Life Out of Death Australia looks for ways to cut transplant queues and boost one of the developed world's lowest organ donation rates

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Since his kidneys failed three years ago, Graeme Spencer has spent 20 hours a week hooked up to a machine that filters and cleans his blood. When he's not in dialysis, the 34-year-old former IT executive passes the time watching television at his parents' house in Canberra. He says his illness has cost him his career, his sporting prowess and his marriage. A kidney transplant is the only long-term solution (Spencer, a diabetic, also needs a new pancreas). But another 1,500 Australians are waiting in the kidney queue. Says Spencer: "There's always hope I'll be cured but it's so frustrating that it hasn't yet happened."

Surveys show that 9 out of 10 Australians support organ donation, and 3.5 million have indicated their willingness to donate their organs (via driver's licenses, donor cards or registers). Australia also has one of the world's highest transplant success rates. Yet for the 2,000 people awaiting an organ transplant, making it to the operating table is an agonizing process: fewer than 200 Australians a year become donors. That rate (about 10 per million population) is one of the lowest in the developed world. Spencer has a 5% chance of dying before suitable kidneys become available; with no machines to keep them alive outside hospital, those in line for heart, lung or liver transplants are even more vulnerable.

To improve their chances, the Australian government last November launched a national organ donor registry, which will be the centerpiece of National Organ Donor Day on Feb. 24. Some observers say donation rates would be higher if family members were barred from vetoing the removal of a loved one's organs. Others say such a move would have the opposite effect, eroding public support. Says Plunkett Center for Medical Ethics director Bernadette Tobin: "One ugly story can have a terrible effect."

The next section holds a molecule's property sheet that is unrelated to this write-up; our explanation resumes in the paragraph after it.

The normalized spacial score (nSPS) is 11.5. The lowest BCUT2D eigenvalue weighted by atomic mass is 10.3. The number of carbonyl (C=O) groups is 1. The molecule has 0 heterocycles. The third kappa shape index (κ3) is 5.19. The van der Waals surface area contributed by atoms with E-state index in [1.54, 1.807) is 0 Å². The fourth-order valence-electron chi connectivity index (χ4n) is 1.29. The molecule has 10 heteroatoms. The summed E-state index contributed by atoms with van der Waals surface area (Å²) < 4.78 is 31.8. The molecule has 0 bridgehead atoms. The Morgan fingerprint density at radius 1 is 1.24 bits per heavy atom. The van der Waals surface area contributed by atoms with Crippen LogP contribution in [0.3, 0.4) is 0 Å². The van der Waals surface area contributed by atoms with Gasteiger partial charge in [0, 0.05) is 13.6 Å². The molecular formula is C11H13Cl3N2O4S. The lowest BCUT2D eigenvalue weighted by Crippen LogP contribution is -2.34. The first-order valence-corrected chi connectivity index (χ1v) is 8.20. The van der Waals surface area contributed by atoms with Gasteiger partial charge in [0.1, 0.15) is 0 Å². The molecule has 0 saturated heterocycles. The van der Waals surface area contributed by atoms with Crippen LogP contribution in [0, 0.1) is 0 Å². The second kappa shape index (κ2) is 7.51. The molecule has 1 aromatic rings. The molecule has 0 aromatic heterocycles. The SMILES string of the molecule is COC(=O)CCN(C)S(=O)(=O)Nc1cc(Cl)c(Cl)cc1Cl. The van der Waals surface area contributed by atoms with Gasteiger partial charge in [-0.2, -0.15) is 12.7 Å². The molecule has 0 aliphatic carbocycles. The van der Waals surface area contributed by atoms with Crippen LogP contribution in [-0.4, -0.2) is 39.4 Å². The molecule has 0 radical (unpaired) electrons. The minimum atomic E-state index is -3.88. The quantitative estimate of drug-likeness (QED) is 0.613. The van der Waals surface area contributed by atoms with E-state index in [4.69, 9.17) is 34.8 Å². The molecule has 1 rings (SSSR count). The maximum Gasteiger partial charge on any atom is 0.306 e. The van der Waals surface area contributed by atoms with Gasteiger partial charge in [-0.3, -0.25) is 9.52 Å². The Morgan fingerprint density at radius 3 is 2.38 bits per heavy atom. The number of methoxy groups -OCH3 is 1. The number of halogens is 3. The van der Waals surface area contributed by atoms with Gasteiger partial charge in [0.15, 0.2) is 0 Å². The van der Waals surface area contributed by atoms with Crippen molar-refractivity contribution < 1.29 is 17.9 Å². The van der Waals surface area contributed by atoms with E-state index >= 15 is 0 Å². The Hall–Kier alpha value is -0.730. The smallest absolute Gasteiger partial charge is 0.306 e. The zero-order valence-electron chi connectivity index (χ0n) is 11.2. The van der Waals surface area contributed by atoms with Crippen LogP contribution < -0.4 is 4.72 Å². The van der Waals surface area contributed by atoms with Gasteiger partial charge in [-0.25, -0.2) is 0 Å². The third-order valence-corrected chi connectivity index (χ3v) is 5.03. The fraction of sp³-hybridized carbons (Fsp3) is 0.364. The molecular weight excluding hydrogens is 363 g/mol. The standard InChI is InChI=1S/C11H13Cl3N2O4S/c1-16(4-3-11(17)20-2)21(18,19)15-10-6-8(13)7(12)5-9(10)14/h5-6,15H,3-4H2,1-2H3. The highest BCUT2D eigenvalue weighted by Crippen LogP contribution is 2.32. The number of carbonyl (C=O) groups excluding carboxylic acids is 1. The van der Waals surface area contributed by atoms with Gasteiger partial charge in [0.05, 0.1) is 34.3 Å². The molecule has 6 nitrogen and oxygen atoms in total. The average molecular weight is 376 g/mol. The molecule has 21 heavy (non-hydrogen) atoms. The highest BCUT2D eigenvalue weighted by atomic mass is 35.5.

Happily, there are many success stories. By the time Tim Condon turned five, cardiomyopathy had reduced his life expectancy to a few months. His only hope was a heart transplant. When the Perth boy was offered a place in the Victorian transplant program in January 1994, his father Dudley moved with him to Melbourne. But after a year of ferrying Tim into and out of the Royal Children's Hospital, Dudley and his wife Kerryn decided to take their gravely ill son back home. Three weeks later, the call finally came. "The transplant gave me back my life," says Tim, now a sports-mad 12-year-old. "I can do all the normal things a kid my age does."

If compatible recipients are found, a single organ donor can save up to nine lives. But only 1% of the 130,000 Australians who die each year meet the criteria for organ donation. Says Australians Donate national director Bruce Lindsay: "There's a misconception that you can die in a motor accident by the roadside and your organs can still be donated. You actually have to die in an intensive-care unit attached to a ventilator so your organs can be maintained with oxygen until they are retrieved."

When Carol Burnett's daughter Kelly died suddenly in 1995, the 20-year-old nursing student's organs couldn't be donated because her life support unit had been turned off to let her try to breathe on her own. But Kelly, who always carried her donor card, could still donate tissue-including corneas, bone, heart valves and skin. "I thought she would be disfigured, but it's not macabre at all," says Burnett, who, on learning that tissue donation could also help others, formed (and still heads) the Friends of the Victorian Donor Tissue Bank.